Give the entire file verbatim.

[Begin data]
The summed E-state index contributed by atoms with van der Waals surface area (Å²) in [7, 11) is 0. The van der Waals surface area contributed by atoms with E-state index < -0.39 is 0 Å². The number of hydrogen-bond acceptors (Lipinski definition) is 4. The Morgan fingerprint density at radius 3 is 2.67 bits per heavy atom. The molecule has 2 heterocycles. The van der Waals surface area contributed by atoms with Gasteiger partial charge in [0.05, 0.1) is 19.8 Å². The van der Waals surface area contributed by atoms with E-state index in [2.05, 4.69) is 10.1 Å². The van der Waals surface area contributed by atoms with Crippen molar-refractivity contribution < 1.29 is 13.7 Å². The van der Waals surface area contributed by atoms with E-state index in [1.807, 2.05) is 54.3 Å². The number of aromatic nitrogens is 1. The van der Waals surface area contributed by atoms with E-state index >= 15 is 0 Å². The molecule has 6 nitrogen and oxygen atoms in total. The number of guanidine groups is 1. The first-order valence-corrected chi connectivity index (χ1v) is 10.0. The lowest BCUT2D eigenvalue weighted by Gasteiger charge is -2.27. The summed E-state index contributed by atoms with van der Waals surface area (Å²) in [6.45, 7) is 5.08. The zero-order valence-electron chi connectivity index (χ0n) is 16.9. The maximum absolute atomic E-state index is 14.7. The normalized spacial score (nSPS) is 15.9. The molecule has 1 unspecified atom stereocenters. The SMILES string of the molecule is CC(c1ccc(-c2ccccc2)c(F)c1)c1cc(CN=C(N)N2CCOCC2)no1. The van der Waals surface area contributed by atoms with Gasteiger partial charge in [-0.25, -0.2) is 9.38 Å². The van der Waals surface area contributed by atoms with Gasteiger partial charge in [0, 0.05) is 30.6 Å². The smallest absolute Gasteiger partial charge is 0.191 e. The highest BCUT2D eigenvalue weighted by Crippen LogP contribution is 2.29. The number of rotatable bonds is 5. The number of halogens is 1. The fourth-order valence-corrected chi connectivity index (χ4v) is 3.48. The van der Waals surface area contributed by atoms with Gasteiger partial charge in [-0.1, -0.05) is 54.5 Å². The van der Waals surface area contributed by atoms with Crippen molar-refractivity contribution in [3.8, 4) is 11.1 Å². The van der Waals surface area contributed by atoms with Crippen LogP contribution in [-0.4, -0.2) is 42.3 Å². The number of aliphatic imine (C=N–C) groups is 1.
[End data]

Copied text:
The summed E-state index contributed by atoms with van der Waals surface area (Å²) in [7, 11) is 0. The van der Waals surface area contributed by atoms with E-state index < -0.39 is 0 Å². The number of hydrogen-bond acceptors (Lipinski definition) is 4. The Morgan fingerprint density at radius 3 is 2.67 bits per heavy atom. The molecule has 2 heterocycles. The van der Waals surface area contributed by atoms with Gasteiger partial charge in [0.05, 0.1) is 19.8 Å². The van der Waals surface area contributed by atoms with E-state index in [2.05, 4.69) is 10.1 Å². The van der Waals surface area contributed by atoms with Crippen molar-refractivity contribution < 1.29 is 13.7 Å². The van der Waals surface area contributed by atoms with E-state index in [1.807, 2.05) is 54.3 Å². The number of aromatic nitrogens is 1. The van der Waals surface area contributed by atoms with E-state index >= 15 is 0 Å². The molecule has 6 nitrogen and oxygen atoms in total. The number of guanidine groups is 1. The first-order valence-corrected chi connectivity index (χ1v) is 10.0. The lowest BCUT2D eigenvalue weighted by Gasteiger charge is -2.27. The summed E-state index contributed by atoms with van der Waals surface area (Å²) in [6.45, 7) is 5.08. The zero-order valence-electron chi connectivity index (χ0n) is 16.9. The maximum absolute atomic E-state index is 14.7. The normalized spacial score (nSPS) is 15.9. The molecule has 1 unspecified atom stereocenters. The SMILES string of the molecule is CC(c1ccc(-c2ccccc2)c(F)c1)c1cc(CN=C(N)N2CCOCC2)no1. The van der Waals surface area contributed by atoms with Gasteiger partial charge in [-0.25, -0.2) is 9.38 Å². The van der Waals surface area contributed by atoms with Gasteiger partial charge in [0, 0.05) is 30.6 Å². The smallest absolute Gasteiger partial charge is 0.191 e. The highest BCUT2D eigenvalue weighted by Crippen LogP contribution is 2.29. The number of rotatable bonds is 5. The number of halogens is 1. The fourth-order valence-corrected chi connectivity index (χ4v) is 3.48. The van der Waals surface area contributed by atoms with Gasteiger partial charge in [-0.1, -0.05) is 54.5 Å². The van der Waals surface area contributed by atoms with Crippen molar-refractivity contribution in [3.8, 4) is 11.1 Å². The van der Waals surface area contributed by atoms with Crippen LogP contribution in [-0.4, -0.2) is 42.3 Å². The number of aliphatic imine (C=N–C) groups is 1.